Timeline of Events in Revolutionary America
- Start of the French and Indian War on the American frontier between the British and the French and their Native American allies.
- French and Indian War ends. Great Britain now controls New England colonies, the American frontier, and Canada.
- To maintain peace among the Native Americans on the frontier, King George III of England issues the Proclamation of 1763, forbidding colonists to settle in Native American territory west of the Appalachian Mountains.
- Still fearful that colonists will crowd onto their land, the Indians unite for Pontiac's Rebellion. Hundreds of pioneer families are killed before the rebellion is crushed by British soldiers.
- British Parliament passes Sugar Act, forcing colonists to pay taxes on sugar, coffee, wine, dye, and other goods.
- James Otis publishes Rights of the British Colonists Asserted, arguing that "taxation without representation is tyranny."
- British Parliament passes the Stamp...
(The entire section is 1470 words.)
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Words to Know
- The belief that measures should be taken to end slavery.
- A system in which one person—usually a king or queen—rules without any kind of restrictions on his or her actions.
- A person who conducts business on another's behalf.
- Loyalty to king, country, or a cause.
- Articles of Confederation:
- An agreement among the thirteen original states, approved in 1781, that provided a loose form of government before the present Constitution went into effect in 1789.
- The science of using guns; a group of gunners in an army; or the weapons themselves, especially cannons that throw bombs across a battlefield.
- One of the names used by the colonies for their lawmaking bodies.
- Boston Massacre:
- A encounter between British troops and townspeople in Boston in 1770,...
(The entire section is 1212 words.)
Research and Activity Ideas
The following list of research and activity ideas is intended to offer suggestions for complementing social studies and history curricula, to trigger additional ideas for enhancing learning, and to suggest cross-disciplinary projects for library and classroom use.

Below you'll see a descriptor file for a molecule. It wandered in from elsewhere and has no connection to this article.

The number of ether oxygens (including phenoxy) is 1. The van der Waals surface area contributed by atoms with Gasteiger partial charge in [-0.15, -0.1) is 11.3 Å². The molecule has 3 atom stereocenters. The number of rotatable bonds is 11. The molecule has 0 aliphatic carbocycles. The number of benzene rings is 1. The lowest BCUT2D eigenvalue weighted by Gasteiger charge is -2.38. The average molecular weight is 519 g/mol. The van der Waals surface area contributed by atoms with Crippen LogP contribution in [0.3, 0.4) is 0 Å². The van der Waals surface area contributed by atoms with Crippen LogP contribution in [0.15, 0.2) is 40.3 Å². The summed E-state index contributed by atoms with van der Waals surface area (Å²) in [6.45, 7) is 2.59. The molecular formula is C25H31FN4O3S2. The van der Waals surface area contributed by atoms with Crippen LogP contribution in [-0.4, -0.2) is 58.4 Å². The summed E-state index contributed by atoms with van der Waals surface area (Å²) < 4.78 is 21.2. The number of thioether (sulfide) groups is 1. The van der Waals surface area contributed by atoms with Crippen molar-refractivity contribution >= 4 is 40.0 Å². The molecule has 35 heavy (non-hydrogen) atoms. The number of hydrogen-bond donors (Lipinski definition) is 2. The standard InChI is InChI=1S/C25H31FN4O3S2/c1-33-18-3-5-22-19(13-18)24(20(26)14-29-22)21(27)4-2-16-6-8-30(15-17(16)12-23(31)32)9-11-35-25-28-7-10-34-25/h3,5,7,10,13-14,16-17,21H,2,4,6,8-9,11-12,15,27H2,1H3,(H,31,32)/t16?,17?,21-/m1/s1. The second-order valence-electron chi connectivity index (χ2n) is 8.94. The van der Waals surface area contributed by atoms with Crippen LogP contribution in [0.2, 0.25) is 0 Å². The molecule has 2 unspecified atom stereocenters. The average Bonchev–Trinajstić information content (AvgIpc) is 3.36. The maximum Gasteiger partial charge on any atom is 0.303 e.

Activity 1: A "live" historical event
Assigment: For a school assembly program dramatize an important event of the Revolutionary era. Base your dramatization on historical facts, although you are free to use your own dialogue and interpretation when necessary. Your goal is both to inform and entertain your audience. You must also involve each member of the class in the project.
Preparation: The first task is to choose an historical event. Possibilities include the Boston Massacre, the Boston Tea Party, or George Washington crossing the Delaware. To make a decision you might put the question to a class vote. Once you have chosen the event, you need to gather information for a script and other aspects of the dramatization. One approach is to form teams that will do research on a particular aspect of the event.
Using American Revolution: Almanac as a starting point, the teams must find information at the library and on Internet Web sites. Look for historical accounts of the event that can provide a narrative frame for...
(The entire section is 735 words.)
Where to Learn More
The following list focuses on general works about the Revolutionary era written for readers of middle school and high school age. Books aimed at adult audiences have been included when they are especially important in providing information or analysis that would otherwise be unavailable, or because they have become classics. Please note that the web site addresses were verified prior to publication, but are subject to change.
Annals of America. New York: Encyclopedia Britannica, Inc., 1968.
Blanco, Richard L., ed. The American Revolution, 1775–1783: An Encyclopedia. New York: Garland Publishing, 1993.
Bliven, Bruce. The American Revolution, 1760–1783. New York: Random House, 1981.
Bliven, Bruce, and J. Thomas, eds. The American Revolution (Landmark Books). New York: Random House, 1987.
Boatner, Mark M. Encyclopedia of the American Revolution. Mechanicsburg, PA: Stackpole Books, 1994.
Burnett, Edmund Cody. The Continental Congress. New York: Norton, 1964.
Claghorn, Charles E. Women Patriots of the American Revolution: A Biographical Dictionary. Metuchen, NJ: Scarecrow Press, 1991.
Clark, Dora Mae. British Opinion and the...
(The entire section is 910 words.)